Recognizing synergies can make a remarkable difference for your business. The idea behind synergy is that one plus one no longer equals two, but now equals three or more. You’ll also hear the economic term “economies of scale,” which happens when potential output increases more than proportionally to the increase in inputs. The search for synergies is a constant process in many companies. I can recall a specific company in Utah that I helped through their product mix. Their sales team would go out on calls and were only able to offer customers a single product and a complementary add-on. I suggested that they look into additional products that they could provide to those same clients that were already nearly available. After some brainstorming and a few long nights, we created a product mix that could be used to upsell. The result was a more diversified and extensive product mix available to each customer, making one plus one equal more than two!

Synergistic Culture

Finding these synergies, however, can be the hardest part and depends on how your business is organized. As important as the specifics are, the idea of synergy should be woven into your culture. A recent article in Chron Small Business magazine provides some great insights on creating a synergetic culture. “In simple terms, a synergistic organization achieves more as a group than its parts could in isolation. Increasing synergy requires a careful analysis of your organization’s current strategies to identify better ways of doing business.” As an outsourced CFO, I have considered this from the perspective of having visited numerous businesses in Utah and compiled three approaches that I strongly feel will help any business owners in the pursuit of synergies.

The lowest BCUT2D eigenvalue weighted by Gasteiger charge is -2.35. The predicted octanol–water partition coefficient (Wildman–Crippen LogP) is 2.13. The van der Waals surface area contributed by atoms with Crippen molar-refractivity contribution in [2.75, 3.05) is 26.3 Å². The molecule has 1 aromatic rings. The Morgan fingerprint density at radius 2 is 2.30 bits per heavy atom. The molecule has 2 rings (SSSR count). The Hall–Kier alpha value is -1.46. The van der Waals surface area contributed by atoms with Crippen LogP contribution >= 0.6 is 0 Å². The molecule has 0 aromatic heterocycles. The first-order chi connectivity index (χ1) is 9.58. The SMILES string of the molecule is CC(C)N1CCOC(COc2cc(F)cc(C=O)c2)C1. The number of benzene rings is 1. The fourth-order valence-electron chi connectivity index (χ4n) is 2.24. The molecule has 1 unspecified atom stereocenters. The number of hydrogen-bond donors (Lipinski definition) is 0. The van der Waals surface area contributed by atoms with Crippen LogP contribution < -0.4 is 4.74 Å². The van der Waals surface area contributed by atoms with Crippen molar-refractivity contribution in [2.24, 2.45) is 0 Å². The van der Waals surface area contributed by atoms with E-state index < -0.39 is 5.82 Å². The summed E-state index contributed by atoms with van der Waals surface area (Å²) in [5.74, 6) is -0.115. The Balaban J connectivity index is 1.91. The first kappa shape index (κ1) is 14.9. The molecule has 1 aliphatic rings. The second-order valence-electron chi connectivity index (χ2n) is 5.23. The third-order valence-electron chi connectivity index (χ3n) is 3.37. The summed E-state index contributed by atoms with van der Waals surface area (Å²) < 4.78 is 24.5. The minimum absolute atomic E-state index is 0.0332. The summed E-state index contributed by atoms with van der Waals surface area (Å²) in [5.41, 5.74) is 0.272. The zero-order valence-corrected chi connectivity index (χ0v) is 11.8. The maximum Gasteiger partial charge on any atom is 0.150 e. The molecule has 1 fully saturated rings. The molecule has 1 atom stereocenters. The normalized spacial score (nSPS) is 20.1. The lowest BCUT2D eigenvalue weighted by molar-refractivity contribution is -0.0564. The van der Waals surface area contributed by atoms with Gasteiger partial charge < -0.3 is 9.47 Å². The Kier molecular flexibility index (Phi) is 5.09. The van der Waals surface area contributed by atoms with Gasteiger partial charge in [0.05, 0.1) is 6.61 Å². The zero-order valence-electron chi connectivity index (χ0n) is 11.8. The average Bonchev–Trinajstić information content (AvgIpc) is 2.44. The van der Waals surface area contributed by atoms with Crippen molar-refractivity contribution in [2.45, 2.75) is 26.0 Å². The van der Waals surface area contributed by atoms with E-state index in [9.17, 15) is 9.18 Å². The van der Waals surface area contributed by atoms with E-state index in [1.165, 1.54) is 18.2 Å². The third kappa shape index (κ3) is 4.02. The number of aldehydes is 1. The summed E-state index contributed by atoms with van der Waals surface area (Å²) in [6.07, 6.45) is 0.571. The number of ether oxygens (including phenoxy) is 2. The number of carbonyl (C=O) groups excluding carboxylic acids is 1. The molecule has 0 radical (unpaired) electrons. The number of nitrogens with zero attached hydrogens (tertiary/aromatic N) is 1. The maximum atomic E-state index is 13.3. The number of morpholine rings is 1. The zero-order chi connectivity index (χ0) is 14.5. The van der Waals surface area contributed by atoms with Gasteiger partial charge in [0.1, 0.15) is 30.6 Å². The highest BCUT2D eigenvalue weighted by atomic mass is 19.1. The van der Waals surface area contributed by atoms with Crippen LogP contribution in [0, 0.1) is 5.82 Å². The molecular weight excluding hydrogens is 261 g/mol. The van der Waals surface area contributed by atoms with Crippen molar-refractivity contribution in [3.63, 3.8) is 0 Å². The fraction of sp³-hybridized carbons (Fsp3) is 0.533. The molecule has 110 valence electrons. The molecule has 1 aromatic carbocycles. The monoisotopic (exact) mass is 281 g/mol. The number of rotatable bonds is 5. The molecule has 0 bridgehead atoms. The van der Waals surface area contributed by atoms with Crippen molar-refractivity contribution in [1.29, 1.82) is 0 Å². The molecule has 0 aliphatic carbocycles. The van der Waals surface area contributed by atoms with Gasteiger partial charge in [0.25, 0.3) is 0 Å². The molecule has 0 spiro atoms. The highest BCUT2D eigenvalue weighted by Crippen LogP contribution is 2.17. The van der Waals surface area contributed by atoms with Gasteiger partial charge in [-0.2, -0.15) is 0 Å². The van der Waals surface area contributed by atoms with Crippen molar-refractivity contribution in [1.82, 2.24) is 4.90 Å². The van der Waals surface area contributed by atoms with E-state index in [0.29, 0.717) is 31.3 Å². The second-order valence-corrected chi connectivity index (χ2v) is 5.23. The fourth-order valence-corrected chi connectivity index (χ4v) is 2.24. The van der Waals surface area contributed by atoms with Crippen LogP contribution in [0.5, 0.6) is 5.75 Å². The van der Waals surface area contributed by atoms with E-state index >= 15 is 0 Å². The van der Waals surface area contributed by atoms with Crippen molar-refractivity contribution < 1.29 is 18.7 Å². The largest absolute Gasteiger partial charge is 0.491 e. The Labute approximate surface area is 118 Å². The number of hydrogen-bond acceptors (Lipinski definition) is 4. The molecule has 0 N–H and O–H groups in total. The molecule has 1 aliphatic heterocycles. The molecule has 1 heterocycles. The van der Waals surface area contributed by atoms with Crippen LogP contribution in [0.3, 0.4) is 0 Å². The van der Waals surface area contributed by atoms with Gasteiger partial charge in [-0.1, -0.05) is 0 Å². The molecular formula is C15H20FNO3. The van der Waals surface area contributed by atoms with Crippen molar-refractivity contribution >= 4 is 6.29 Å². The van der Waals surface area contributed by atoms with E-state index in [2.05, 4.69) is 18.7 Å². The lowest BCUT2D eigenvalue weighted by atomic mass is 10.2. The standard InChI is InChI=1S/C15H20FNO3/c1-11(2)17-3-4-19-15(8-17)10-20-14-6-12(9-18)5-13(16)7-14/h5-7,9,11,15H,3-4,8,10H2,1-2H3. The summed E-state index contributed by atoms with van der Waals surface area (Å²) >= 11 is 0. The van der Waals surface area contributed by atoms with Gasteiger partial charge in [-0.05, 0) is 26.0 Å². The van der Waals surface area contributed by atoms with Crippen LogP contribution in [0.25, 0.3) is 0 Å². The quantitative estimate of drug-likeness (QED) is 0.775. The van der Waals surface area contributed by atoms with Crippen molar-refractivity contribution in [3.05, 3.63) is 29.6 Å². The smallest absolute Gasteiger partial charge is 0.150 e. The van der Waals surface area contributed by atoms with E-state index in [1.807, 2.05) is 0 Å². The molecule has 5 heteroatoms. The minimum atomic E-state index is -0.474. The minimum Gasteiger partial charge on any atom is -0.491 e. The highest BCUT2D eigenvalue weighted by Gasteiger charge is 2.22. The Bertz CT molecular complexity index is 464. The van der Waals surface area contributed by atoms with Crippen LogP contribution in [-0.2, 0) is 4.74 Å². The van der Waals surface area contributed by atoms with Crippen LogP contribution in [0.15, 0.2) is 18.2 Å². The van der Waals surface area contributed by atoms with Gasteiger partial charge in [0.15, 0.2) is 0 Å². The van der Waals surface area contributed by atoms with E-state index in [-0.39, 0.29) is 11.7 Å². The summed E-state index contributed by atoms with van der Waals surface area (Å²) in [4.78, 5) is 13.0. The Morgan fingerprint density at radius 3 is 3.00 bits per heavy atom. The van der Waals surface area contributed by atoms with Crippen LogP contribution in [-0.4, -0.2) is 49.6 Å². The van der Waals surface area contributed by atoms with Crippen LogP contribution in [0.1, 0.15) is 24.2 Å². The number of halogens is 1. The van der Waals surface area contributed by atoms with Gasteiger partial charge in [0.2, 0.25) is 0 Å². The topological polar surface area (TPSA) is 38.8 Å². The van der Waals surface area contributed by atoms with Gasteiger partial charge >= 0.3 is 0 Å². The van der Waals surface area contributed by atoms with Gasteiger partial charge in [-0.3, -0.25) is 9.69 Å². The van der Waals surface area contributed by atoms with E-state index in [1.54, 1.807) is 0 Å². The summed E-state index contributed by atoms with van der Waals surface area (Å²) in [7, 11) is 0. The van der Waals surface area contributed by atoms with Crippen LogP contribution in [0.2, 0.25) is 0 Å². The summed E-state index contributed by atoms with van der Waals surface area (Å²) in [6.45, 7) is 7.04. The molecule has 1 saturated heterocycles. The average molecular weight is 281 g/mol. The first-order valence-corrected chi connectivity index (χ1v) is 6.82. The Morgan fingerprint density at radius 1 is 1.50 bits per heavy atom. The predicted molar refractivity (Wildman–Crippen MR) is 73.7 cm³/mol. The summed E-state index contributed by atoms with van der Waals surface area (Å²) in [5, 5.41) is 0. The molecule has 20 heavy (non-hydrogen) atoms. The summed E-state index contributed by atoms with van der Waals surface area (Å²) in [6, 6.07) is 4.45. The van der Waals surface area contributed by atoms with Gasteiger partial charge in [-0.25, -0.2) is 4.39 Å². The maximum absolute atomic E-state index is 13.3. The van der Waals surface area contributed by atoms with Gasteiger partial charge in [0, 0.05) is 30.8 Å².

1. Complementary skills

Consider the various departments in your organization and the skills they provide. Combining these skills in strategic ways is one of the most practical ways to synergize. Say, for example, that you have a sales department that is great at creating and maintaining client accounts, and a research or marketing team that excels at expanding product lines. These two departments can work together to join these two skills, identifying product developments that better play to client needs.

2. Increase communication

Identify barriers of communication and brainstorm ways to open the lines of communication between departments. The potential innovation and increased efficiency associated with increased communication can be surprising. Warehouse workers, for example, probably know much more about the timing of orders and wasted shipping resources than anyone in the office that is shuffling papers. Ask departments to meet regularly to discuss current activities.

3. Have fun

No one likes coming into work when they dislike their job or the people they work with. Few things crush efficiency more quickly than poor morale. To create a synergetic culture, make sure that all employees are happy and enjoy what they do. However, there is a line between creating a fun work environment and wasting time and resources, so seek to strike a balance.